“This is definitely not tequila by Michael Jordan.’”
That’s Boston Celtics owner Wyc Grousbeck explaining Cincoro, a just-launched tequila hailing from an ownership group that includes, yes, ex-Chicago Bulls legend and current Charlotte Hornets owner Michael Jordan, along with fellow NBA owners Jeanie Buss (Los Angeles Lakers), Wes Edens (Milwaukee Bucks) and Grousbeck and Emilia Fazzalari (Boston Celtics).
So Grousbeck is technically correct — the spirit company has five equal partners, all of whom are nominally competitors but actually friends in real life. This month, the five officially launched Cincoro, entering into an increasingly competitive tequila marketplace that’s getting crowded with some well-known names.
Still, outside of the owners’ signatures on the very limited edition bottles of extra anejo, you won’t find any obvious nods to this tequila’s celebrity backers (though there are subtle ones; more on that shortly). And the tequila itself — which we tried over an hour’s tasting with Grousbeck, Fazzalari, Brand Education Lead Chris Spake (formerly of Patron) and CMO Russell Pareti (ex-Stoli) — was unequivocally fantastic.
The idea behind Cincoro (cinco for five partners, oro for gold, as in gold standard) began during a dinner in 2016. “We bonded over our shared love of tequila,” says Fazzalari. “We all ended up having the same idea of creating something smooth on the palate but with a long-lasting finish, like a Cognac.”
Creating something approachable but with a complex finish wasn’t an easy task. The group — including, again, yes, Jordan — traveled to Jalisco and sampled wares from dozens of different distilleries, eventually going with Destiladora del Valle de Tequila (not directly listed on the bottle, but was noted by the drinks publication Shanken News Daily).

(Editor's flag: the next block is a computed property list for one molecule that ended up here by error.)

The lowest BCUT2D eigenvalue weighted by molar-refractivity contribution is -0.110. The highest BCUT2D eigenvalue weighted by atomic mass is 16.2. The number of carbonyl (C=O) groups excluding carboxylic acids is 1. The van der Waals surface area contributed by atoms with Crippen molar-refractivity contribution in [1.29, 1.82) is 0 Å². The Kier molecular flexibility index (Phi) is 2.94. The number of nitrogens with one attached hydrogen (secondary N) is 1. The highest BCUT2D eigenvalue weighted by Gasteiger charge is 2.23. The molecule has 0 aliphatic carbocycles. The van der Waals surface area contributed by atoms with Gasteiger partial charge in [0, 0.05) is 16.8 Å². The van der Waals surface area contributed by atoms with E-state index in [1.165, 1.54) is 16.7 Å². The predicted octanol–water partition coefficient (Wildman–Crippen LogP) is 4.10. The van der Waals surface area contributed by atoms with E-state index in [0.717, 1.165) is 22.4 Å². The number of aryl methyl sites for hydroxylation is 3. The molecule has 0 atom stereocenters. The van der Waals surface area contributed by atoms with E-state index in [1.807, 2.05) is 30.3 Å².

That said, this is not a contract bottling, but an entirely new spirit built from the ground up. Cincoro is considered an “ultra-premium tequila,” made from 100 percent Blue Weber agave hailing from both private farms in the San Miguel el Alto highlands and the El Arenal lowland regions of Jalisco, Mexico — two distillates are slow-cooked and distilled in separate batches, then mixed together.
To craft the five-sided glass agave leaf bottle, Jordan called in Mark Smith, the Creative Director of Special Projects for Nike Innovation (which explains why there’s a 23 degree tilt at the bottom of the bottle.)
As for the spirit itself…some initial notes, below:
The blanco: On the nose it’s red clay, some nuttiness and then fresh agave. It evolves over time, where you’ll pick up notes of apple, peach and vanilla. Great on its own, it’s also a favorite of Grousback, who likes it in a Tommy Margarita and in an interesting martini variation with white port in lieu of vermouth.
The reposado: Aged in used whiskey barrels 8-10 months in an underground cave, the angel share is about half what you’d normally have, according to Spake. I usually find reposados to be lacking character, but not here. On the nose, you’ll get mocha, caramel and vanilla, plus a bit of creme brulee. On the palate, it’s chocolate and cinnamon, and a rare repo with a memorable profile.
The anejo: A big winner at the New York International Spirits Competition. More subtle than the reposado at the start, with less vanilla but more dried fruits on the nose. It has a cinnamon-y, dark chocolate profile with a creamy mouthfeel. Perfect for a non-whiskey Old Fashioned, and the best of the four.
The extra anejo: A 40-month-old in a black crystal bottle that goes for $1600 (if you’re lucky; the other variations retail for $70-$130). It initially comes across as a more subdued variation of the anejo, but as you sip it develops a depth. And the finish does remind me of a Cognac.
Cincoro is currently available in 12 major markets and on Reserve Bar, with a national rollout set for 2020.
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